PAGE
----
The multiplex industry was one of the worst hit sectors last year owing to the Covid-19 pandemic-induced lockdown that discouraged public gatherings. The industry, which employs more than 200,000 people and accounts for nearly 60% of revenues of the film business, is estimated to have lost upwards of ₹5,000 crore in revenue. While there was some recovery in the third quarter, things may continue to look bleak for the short to medium term, experts say.
“The second Covid-19 wave could derail strong recovery witnessed in the third quarter (3Q). For movie exhibitors, the strong Covid-19 upsurge in the top five states poses new risks,” pointed out ratings agency India Ratings and Research (Ind-Ra) in a report.
The top five states—Maharashtra, Karnataka, Gujarat, Uttar Pradesh, and Tamil Nadu—account for 56% of the movie screens for PVR and INOX, the top two multiplex chains in India. According to Ind-Ra, the ban on film and TV shoots by the Maharashtra government is negative, especially for broadcasters. Earlier this month, the Maharashtra government announced closure of multiplexes and cinema halls while Delhi and Kerala have allowed theatres with 30% occupancy. Ind-Ra expects such fresh curbs to adversely impact the recovery for movie exhibitors.
Revised Covid-19 restrictions due to the recent spike in the number of active cases will hinder economic activity and, thus, delay recovery in the media and entertainment (M&E) sector. The risks to recovery are significant for movie exhibitors, followed by broadcasters and print media, Ind-Ra says.
“However, should the rise in cases be contained, the overall M&E outlook [may] remain positive as movie exhibitors [could] witness normalisation of operations in the second half (H2) of FY22 (H2FY22). The recovery expectations were also supported by a strong real gross domestic product (GDP) growth outlook for India in FY22,” it said.
Analysts also expect the phase 3 of the vaccination programme to act in favour of the movie business. “We estimate >50% of screens are shut due to lockdown or low demand and the worst case scenario of 100% screen shutdown for a few weeks looks possible. However, faster-than-expected vaccination (on new liberalised and accelerated phase 3 Covid-19 vaccination), and decline in Covid-19 cases would be hugely positive,” says Sanjesh Jain, research analyst, ICICI Securities, in a report.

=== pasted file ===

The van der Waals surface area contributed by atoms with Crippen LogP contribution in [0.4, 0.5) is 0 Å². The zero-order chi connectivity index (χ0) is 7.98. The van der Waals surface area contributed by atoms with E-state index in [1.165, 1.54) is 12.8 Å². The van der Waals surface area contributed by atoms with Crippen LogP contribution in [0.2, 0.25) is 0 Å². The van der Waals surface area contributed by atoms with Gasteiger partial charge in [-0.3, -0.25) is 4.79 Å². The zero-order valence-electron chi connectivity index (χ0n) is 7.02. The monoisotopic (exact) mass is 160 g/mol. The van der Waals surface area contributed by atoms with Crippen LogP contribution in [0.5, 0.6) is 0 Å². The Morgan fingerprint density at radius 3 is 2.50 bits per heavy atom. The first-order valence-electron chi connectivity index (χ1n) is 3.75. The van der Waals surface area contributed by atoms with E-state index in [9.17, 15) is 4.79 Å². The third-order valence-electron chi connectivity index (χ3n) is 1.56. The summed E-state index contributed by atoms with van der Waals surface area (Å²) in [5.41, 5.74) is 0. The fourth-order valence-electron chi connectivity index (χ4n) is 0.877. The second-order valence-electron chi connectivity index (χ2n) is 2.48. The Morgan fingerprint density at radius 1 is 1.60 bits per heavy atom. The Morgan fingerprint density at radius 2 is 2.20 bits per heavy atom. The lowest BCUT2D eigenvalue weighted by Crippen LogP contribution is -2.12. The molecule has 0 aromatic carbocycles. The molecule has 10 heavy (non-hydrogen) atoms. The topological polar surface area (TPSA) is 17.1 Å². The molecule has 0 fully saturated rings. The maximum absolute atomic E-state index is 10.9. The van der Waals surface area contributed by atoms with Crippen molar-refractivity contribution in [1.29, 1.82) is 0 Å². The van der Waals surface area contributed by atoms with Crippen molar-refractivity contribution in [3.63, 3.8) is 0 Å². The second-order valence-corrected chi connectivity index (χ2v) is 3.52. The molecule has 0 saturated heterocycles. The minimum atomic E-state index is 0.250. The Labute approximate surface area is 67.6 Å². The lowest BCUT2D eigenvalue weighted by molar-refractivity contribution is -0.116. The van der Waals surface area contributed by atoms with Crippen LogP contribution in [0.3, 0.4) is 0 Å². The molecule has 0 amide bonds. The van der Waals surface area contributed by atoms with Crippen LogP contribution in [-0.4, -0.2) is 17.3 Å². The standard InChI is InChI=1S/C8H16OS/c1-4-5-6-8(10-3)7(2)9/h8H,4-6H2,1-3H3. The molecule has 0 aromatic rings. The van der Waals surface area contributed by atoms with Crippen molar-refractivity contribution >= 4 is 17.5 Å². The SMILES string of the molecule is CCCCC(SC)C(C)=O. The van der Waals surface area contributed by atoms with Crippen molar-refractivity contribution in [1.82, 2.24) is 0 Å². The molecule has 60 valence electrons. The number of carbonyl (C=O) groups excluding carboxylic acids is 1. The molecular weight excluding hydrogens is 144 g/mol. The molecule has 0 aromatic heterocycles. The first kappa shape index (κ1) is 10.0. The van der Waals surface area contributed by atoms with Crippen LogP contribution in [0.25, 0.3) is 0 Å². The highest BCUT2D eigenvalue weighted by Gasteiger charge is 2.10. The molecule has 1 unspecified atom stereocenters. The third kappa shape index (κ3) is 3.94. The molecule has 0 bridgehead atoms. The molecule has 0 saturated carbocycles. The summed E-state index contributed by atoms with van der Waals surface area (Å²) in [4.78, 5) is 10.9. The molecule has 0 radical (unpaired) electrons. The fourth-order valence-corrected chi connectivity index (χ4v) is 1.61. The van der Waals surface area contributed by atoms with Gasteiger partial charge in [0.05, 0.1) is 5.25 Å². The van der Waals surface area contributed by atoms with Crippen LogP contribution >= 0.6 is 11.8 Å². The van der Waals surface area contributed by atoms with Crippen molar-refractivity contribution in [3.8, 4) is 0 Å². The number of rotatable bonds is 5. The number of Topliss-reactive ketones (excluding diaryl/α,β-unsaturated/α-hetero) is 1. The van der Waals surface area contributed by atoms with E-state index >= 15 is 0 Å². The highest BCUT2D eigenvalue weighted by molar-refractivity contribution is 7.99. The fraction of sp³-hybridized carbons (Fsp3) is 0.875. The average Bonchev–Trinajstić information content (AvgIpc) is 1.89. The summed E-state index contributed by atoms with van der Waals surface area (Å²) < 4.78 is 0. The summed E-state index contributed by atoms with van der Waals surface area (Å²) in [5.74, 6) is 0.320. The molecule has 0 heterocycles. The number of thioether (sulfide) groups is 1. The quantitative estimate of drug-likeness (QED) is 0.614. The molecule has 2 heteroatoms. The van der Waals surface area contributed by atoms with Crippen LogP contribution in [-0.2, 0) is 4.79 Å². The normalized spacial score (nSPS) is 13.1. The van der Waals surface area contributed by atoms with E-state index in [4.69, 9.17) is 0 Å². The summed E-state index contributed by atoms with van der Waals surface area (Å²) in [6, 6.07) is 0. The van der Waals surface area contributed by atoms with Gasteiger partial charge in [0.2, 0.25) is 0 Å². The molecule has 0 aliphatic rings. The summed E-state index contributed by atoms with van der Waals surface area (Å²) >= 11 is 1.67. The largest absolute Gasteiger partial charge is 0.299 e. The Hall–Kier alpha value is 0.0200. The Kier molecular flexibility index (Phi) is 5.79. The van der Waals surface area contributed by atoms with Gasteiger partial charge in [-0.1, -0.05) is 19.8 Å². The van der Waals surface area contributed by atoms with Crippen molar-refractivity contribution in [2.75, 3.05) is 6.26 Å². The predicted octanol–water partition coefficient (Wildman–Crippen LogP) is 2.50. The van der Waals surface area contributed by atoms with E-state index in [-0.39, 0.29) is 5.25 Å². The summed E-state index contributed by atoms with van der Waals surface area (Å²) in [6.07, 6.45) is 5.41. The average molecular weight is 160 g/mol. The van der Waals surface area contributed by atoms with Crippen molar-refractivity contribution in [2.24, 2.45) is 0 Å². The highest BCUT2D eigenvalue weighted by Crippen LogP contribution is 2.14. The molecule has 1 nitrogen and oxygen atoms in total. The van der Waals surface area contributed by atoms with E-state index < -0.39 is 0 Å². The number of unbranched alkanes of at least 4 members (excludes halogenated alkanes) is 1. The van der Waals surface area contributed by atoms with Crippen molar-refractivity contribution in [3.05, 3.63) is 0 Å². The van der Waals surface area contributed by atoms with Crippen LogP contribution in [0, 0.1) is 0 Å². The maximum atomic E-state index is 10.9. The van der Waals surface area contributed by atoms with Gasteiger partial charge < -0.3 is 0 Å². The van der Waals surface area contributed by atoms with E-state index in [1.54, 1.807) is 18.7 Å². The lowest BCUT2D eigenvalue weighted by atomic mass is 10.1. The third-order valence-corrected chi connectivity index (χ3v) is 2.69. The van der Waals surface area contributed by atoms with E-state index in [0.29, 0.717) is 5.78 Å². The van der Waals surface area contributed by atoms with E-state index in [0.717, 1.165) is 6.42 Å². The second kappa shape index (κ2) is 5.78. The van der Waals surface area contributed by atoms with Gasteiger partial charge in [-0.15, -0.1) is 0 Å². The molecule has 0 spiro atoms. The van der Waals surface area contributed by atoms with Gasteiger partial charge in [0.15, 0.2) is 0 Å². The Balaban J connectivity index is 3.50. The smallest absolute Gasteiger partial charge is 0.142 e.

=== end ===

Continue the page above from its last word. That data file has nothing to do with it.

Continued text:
Elara Capital’s Karan Taurani, too, feels that ramping up the vaccination drive for other age groups is the only respite as of now. “Yesterday’s news about the opening up of vaccination [to all adults] is positive news. However, staggered lockdowns across different states this time around and a staggered opening in different states will be a bigger negative. It is very important for the majority of the key states to be open with at least 50% occupancy for large content release. The staggered lock/unlock situation lasting for much longer than expectations, too, can be a drag for the near term,” argues Taurani.
He, however, feels that the impact of this second wave may not be as bad on stock prices of multiplexes. “Both companies (PVR and Inox) have enough capital to sail through the cash burn for another six months, a solution in the form of vaccination is available, and developers are agreeing upon a revenue share arrangement until business recovers to 70% of pre-Covid-19 level,” he says.
Meanwhile, saving costs remains key for multiplex players. In H1FY21, PVR had cut monthly expenses to ₹283 million, down 67% YoY. Similarly, in Q2FY21, INOX cut its employee cost and other overheads (excluding power and fuel, rent, and common area maintenance charges, or CAM) by 72% to ₹100 million/month. Multiplexes have also secured complete waivers on rents during the lockdown period and concessions till March of this year on low occupancies. “On a normalised basis, PVR’s rent + CAM cost (per quarter) is ₹1.5 billion and that of INOX is ₹1 billion. The evolving situation may warrant multiplexes to renegotiate again with mall owners for waivers or concessions as applicable,” the ICICI Securities report argued. “Unlike earlier, multiplexes are equipped with learnings from the previous shutdown and are better prepared this time.”
Industry experts also believe that new movie releases may be postponed and, hence, the next two quarters may be a washout for multiplexes. “This may also force a few producers to evaluate selling their movie rights to OTT players as the latter continue to invest aggressively (this could affect near-term content supply for multiplexes, but it would be a transient impact),” ICICI’s Jain noted. This means that at least for the short term, multiplexes' loss could be OTT's gain.